June 15, 2017
In the aftermath of all of the soreness, hobbling around, and celebrating a job well done with photos, phone calls, and text messages, I’m finally sitting down to reflect on my first Ironman. 🙂
In the two days prior to the race, what I found most surprising was the overwhelming sense of calm I felt. I expected to have butterflies in my stomach and a feeling of dread or fear, but instead, I only felt a desire to dive in (literally). I was so ready to begin my race day journey. On Friday, Mom and I drove up to Boulder so I could get a wetsuit swim in the Boulder Reservoir before packet pickup. The water temperature was perfect, and honestly, that was the clearest water I had ever seen in that lake. Ever. It was nice and refreshing, and my love for open water swimming resurfaced after a long winter of pool swims. We then rolled to packet pickup and athlete briefing, where the officials warned of a weekend with record heat. Even as we sat out there in the sun, I felt relatively calm about the race. I never have done well in heat. It’s definitely my biggest downfall in racing, and my training had not prepared me at all for the forecasted temperatures. In fact, winter ran very late this year and we had had snow only a couple of weekends before! Still, I breathed deeply and told myself to focus on the factors I could control, which included my effort and my nutrition/electrolyte intake. For my remaining time pre-race, I was diligent to stay calm, prepare all my gear, and visualize the race and how I would handle any potential setback.
In the last hours before I went to bed on Race Eve, I was surprised by an anonymous donation to Epic Experience. With that last donation, I had reached my fundraising goal of $5000 dollars. To whoever you are, thank you, from the bottom of my heart. Those donations in the last weeks gave me so much motivation and drive! I believe that my sense of calm came from the fact that in my heart, I knew I couldn’t fail. I had to finish this race, for everyone who donated, for everyone who had encouraged me. There’s not an easy way for me to explain the sense of security I felt in the fact that the task at hand would be done, no matter what the race course threw at me. On top of that, right before bed my dad informed me that the weather forecast had cooled down by about 5 degrees. I was over the moon with excitement, it was game time.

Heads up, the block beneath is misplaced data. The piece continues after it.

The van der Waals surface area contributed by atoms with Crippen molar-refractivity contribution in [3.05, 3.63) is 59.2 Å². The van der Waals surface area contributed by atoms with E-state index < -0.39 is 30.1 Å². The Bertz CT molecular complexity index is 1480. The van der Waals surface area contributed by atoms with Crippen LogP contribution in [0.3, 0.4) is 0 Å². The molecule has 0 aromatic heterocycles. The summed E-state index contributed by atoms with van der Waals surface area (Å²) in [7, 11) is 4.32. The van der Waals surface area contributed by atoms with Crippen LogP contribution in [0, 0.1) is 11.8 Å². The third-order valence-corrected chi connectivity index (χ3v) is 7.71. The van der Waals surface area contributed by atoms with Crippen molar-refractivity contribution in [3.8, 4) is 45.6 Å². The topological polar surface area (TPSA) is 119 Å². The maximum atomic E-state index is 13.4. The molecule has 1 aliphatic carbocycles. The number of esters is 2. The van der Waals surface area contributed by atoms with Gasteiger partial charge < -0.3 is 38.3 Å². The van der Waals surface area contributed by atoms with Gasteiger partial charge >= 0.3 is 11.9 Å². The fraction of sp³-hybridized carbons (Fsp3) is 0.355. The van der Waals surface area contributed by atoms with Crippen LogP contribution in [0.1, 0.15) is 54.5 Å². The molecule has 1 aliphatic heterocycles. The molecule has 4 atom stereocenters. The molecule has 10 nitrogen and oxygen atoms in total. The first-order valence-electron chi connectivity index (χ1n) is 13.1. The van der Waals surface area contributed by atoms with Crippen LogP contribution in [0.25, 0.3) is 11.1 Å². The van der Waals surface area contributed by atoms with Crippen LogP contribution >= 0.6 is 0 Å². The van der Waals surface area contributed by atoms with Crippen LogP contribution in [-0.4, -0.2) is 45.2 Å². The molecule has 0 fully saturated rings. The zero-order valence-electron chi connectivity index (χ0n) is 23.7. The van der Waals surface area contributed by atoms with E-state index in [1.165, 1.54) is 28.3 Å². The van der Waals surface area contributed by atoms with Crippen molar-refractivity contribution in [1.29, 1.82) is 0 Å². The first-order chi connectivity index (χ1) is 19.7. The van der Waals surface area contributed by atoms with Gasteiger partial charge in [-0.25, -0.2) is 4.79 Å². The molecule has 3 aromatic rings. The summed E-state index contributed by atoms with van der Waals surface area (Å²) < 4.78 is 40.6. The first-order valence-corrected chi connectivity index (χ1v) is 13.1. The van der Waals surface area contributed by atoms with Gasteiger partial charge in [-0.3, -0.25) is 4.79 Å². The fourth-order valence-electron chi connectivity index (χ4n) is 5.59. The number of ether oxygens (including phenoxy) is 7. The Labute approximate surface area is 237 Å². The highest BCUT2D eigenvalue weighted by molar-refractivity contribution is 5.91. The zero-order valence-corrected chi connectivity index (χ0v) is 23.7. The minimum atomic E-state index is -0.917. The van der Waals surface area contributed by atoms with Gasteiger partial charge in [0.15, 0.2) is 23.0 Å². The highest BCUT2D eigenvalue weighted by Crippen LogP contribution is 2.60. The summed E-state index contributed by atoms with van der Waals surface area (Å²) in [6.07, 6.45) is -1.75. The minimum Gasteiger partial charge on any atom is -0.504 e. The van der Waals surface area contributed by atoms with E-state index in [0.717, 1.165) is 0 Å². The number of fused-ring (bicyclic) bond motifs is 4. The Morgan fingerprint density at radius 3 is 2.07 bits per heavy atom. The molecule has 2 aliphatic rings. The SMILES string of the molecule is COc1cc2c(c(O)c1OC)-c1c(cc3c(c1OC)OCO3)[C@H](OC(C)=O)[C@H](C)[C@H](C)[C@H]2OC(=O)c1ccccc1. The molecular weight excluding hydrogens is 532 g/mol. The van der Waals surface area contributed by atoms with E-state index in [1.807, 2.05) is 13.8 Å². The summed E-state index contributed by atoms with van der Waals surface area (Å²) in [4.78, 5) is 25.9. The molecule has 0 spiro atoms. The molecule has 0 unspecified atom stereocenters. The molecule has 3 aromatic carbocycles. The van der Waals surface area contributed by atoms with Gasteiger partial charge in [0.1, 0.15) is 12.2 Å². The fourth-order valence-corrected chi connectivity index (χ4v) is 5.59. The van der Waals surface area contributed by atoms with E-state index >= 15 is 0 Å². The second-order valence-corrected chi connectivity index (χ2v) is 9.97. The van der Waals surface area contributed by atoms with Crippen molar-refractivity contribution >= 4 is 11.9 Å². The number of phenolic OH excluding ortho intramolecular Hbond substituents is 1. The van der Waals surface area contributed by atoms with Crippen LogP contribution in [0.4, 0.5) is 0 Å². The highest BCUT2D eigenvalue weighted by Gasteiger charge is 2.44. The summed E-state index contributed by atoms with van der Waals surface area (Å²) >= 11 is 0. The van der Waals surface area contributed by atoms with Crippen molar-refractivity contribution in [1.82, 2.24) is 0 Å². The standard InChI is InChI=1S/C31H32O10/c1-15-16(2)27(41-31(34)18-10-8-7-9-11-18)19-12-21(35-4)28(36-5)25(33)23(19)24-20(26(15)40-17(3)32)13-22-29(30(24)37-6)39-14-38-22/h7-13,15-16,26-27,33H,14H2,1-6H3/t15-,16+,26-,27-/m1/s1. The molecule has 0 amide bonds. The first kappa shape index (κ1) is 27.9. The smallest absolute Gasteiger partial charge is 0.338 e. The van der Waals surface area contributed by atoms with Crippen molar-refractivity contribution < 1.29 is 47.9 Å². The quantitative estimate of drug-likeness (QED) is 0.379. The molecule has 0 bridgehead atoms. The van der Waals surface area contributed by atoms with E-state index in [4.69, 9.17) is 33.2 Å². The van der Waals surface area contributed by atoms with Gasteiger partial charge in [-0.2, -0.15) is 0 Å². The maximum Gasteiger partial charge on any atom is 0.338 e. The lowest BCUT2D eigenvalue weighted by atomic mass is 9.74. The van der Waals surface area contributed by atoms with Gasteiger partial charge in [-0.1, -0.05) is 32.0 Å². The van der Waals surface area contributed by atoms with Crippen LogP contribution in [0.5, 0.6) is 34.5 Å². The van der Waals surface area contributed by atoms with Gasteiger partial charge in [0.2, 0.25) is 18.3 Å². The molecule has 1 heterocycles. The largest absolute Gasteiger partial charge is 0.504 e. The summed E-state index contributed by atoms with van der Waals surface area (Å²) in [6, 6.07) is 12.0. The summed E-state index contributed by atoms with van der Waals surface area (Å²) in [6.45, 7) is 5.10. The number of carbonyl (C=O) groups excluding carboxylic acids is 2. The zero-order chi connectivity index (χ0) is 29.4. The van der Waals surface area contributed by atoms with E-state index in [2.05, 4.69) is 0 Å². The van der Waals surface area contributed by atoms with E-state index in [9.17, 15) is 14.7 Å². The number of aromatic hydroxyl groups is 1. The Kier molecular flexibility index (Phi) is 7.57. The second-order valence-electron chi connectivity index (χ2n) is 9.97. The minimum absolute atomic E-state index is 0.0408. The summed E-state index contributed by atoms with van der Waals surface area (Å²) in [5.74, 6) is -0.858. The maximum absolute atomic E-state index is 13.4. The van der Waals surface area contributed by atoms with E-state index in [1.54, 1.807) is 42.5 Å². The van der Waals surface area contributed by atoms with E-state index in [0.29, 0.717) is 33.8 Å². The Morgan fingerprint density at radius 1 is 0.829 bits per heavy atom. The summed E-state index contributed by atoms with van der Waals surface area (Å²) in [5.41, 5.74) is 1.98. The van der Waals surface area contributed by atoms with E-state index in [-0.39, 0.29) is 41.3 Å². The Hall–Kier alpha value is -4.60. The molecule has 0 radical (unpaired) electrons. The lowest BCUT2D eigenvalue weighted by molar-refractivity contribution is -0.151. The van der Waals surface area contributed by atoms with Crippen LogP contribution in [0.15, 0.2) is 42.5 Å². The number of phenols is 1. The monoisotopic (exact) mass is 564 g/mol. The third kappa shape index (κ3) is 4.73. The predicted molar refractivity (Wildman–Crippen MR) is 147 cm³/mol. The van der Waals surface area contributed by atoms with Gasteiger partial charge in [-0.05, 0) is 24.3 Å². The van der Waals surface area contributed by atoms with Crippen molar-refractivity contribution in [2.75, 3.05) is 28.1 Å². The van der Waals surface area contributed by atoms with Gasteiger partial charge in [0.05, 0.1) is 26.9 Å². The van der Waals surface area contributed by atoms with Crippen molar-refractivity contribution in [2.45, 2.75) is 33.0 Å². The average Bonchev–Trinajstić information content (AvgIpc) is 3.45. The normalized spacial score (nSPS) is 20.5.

The alarm went off at 2:45 a.m. for me. My sleep had been somewhat restless, as my mind was going a million mph all night. After driving to Boulder and catching the race shuttle to the Reservoir, I ensured all of my gear was in place and ready for the big day. I started to shake uncontrollably. It was probably a combination of the morning chill, nerves and excitement, but nonetheless, I smiled big. I just wanted to get into the water!! I hugged my loved ones and friends one last time before heading to the swim start.
The atmosphere of the swim start was one of my favorites. As music began to blast over the speakers I stretched my shoulders a few times and looked around. The sense of calm I felt was reflected on almost every other racer’s face. We all were pumped and ready to get started. People all around began to wish each other good luck and smile. I’ve raced many triathlons, but the sense of camaraderie and encouragement on this day was unlike any other. We all genuinely wanted every racer to succeed, and there was hardly a sense of fierce competition like I’m accustomed to. With the age group cannon, we started to walk down the boat ramp to the water.
We swam in a rolling start fashion, meaning that our individual times did not start until we entered the water. This can be an obstacle when trying to gauge where you are in comparison to your competitors, but I personally enjoyed the spread of swimmers. It was incredibly easy to navigate around others and I didn’t get kicked in the face/swim over another person once. The start of the swim is always a flood of adrenaline and huge effort is required on my part to ease into a comfortable pace. Being the longest open water swim I had ever done, I kept thinking to myself that the swim had to feel easy at all times. I had a long day ahead of me, so I focused on keeping a low enough effort to breathe bilaterally and spot the buoys easily. There was a decent amount of chop in the water at the far end of the Rez, but overall, the swim felt good, like a long warm up to the bike. As I exited the water, I heard the cheers of several friends and my parents. Now it was time for the tough parts, the bike and eventual run.
One of the great things about local races is that you can train on the course and prepare yourself for what race day might feel like. By the time I got on the bike for the 3 loop, 112 mile bike ride, I had ridden that route at least 10 times. I knew every hill, every turn, every pothole like the back of my hand. I knew to save my energy on the climbs that would inevitably have to be repeated three times, and I knew which areas I could rest my legs, get some food in, and bank up on free speed. I spent a good part of the first loop trying to get my heart rate down from the excitement of the swim, taking all of the hills conservatively. I got into a rhythm of eating a homemade portable every hour, sipping Skratch constantly, and eating salt every 5-ish miles to keep my sodium up. At mile 35, I rolled through the reservoir, and was greeted by a couple of seconds of frantic screaming by my favorite spectators. This was just the recharge I needed for the next 35 miles. I tried to hold a pace similar to the first loop, and was once again barraged by screams for another quick morale boost at mile 70. My parents, boyfriend, and friends were all there, surely enjoying the spectator party between my brief appearances, but now it was time for them to head to the run course. The third loop, I used what I had left to finish strong. As I rolled through the reservoir for the last time around mile 100, I noticed that it had turned into a bit of a ghost town. The majority of the spectators were gone, and the heat was starting to permeate the air, despite the chilly conditions 7 hours earlier. With the sun beating down on my back, I was tired of my saddle, and tired of basically force feeding myself. I was ready to get onto the run.